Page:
“The characters you see in romance, science fiction and fantasy might be interesting to some degree, but they’re so flat and one dimensional,” he said. “There’s no complexity to them. No one’s going to be reading books written about vampires 50 years from now. People are always going to read William Faulkner.”
Duff said he chooses to write stories about crises that humans experience on a day-to-day basis.
“You write about problems — things that have gone wrong,” Duff said. “If somebody said, ‘I’m a happy man, my wife loves me and I’ve got a good job.’ Well, so what? I don’t want to hear about that. Tolstoy said, ‘Happy families are all alike.’ Unhappy families are the ones that are interesting.”
His novel “Blue Sabine” is a saga about five generations of women set along the Sabine River and chronicles the emotional lives of grandmothers, mothers, daughters, and nieces, all bound by kinship and history, according to Duff’s website.
The novel won an award from the Philosophical Society of Texas for the best book of fiction about Texas last February.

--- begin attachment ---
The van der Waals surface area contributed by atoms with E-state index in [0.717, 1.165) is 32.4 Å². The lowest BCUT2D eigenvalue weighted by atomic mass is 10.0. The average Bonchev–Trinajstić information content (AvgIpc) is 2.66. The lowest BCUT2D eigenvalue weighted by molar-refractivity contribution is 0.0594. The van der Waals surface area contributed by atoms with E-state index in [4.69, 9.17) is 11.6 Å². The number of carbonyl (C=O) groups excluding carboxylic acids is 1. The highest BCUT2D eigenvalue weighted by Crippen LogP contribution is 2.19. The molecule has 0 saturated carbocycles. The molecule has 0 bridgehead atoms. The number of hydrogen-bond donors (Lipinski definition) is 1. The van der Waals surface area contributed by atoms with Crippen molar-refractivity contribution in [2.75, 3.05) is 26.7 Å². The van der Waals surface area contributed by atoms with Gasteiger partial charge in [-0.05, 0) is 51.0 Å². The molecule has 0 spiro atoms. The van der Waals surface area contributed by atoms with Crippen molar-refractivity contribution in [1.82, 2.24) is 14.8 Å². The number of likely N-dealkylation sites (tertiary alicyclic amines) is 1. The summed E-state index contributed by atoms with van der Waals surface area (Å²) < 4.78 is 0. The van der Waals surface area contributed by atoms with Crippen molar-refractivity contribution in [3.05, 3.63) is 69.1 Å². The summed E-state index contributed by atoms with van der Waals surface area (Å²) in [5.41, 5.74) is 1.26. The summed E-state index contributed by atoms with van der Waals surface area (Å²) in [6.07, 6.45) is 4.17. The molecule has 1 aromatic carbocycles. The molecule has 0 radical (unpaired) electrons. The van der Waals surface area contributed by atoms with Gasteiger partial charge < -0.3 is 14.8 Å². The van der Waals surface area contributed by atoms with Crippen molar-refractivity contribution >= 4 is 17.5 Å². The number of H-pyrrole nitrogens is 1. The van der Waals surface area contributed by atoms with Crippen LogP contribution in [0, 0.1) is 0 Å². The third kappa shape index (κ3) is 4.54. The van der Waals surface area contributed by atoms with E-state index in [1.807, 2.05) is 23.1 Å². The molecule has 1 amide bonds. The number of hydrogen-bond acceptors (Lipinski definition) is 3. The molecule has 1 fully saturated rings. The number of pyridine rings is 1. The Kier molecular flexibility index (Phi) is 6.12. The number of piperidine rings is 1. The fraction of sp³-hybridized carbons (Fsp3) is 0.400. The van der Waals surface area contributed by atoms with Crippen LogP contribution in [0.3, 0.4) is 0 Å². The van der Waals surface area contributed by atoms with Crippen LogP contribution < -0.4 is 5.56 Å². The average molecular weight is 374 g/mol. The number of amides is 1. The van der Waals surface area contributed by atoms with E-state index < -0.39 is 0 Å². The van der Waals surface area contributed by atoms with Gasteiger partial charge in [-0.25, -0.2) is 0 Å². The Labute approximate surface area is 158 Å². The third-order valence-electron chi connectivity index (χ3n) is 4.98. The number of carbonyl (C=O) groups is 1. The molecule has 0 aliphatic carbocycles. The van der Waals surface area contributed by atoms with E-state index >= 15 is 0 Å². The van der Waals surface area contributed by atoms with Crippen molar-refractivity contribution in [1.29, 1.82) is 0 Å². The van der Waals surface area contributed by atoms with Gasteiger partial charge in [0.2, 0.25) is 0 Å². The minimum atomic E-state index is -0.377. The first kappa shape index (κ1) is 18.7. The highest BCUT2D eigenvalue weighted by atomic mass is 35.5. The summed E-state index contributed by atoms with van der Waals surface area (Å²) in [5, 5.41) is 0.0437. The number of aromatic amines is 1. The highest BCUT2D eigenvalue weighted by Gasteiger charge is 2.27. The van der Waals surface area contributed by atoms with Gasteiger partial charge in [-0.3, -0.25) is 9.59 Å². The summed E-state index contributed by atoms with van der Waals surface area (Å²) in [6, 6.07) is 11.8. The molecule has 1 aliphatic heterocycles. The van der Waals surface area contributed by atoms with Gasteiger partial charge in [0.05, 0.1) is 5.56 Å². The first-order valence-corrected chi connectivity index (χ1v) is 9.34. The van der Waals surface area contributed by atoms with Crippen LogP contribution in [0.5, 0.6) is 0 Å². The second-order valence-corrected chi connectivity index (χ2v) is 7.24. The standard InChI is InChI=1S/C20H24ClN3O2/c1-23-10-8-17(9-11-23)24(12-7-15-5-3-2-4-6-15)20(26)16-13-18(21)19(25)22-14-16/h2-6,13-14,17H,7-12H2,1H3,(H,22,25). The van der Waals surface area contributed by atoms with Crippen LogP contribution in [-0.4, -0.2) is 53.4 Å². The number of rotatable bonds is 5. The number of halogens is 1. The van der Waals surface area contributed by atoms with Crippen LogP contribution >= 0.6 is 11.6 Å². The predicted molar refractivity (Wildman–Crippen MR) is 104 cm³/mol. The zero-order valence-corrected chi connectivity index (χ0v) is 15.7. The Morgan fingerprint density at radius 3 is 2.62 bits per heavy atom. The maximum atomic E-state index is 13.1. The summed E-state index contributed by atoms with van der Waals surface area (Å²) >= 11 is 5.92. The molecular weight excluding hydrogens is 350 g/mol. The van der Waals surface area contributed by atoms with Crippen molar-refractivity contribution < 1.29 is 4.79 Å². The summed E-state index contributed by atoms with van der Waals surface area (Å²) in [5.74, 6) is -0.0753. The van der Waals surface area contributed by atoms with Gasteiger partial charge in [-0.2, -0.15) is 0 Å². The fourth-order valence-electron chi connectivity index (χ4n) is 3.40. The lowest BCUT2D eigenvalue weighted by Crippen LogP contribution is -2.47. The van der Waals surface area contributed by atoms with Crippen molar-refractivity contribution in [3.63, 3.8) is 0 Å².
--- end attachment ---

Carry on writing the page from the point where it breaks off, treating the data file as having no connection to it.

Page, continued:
His book “Dirty Rice,” a baseball novel set in 1930s Louisiana, is a finalist for ForeWord Reviews book of the year. Duff said that attending baseball games, as a child in Southeast Texas, was an inspiration for the book.
Duff’s latest work is an e-book titled “Fugitive Days,” available for purchase at www.newsouthbooks.com for 99 cents. “Fugitive Days” is a memoir of Duff’s encounters with poets such as Robert Penn Warren, John Crowe Ransom, Allen Tate, and Andrew Lytle.
Duff said he is currently writing a book about a reenactment of Custer’s last stand.
“I’m working right now on a comedy about people who are trying to relive that time — which seems to me like a funny thing to be doing,” Duff said.
Duff, who returned to Lamar Thursday on April 18 to speak to students about his works and autograph books, said that it is important for successful authors to return to their roots and try to inspire future authors.
“I enjoy talking to students,” Duff said. “When I was a kid at Lamar, I met my first writer that actually published books. He was not a Lamar graduate, but he came to Lamar and did a reading. I always loved to read, but I had never met a guy that had written a book before. When I saw him, it was fascinating to me. It’s interesting for writers to go back and visit where they came from to see what helped shape and move them. It’s an important and fun thing to do.”
For more information about Duff and his works, visit www.geraldduff.com.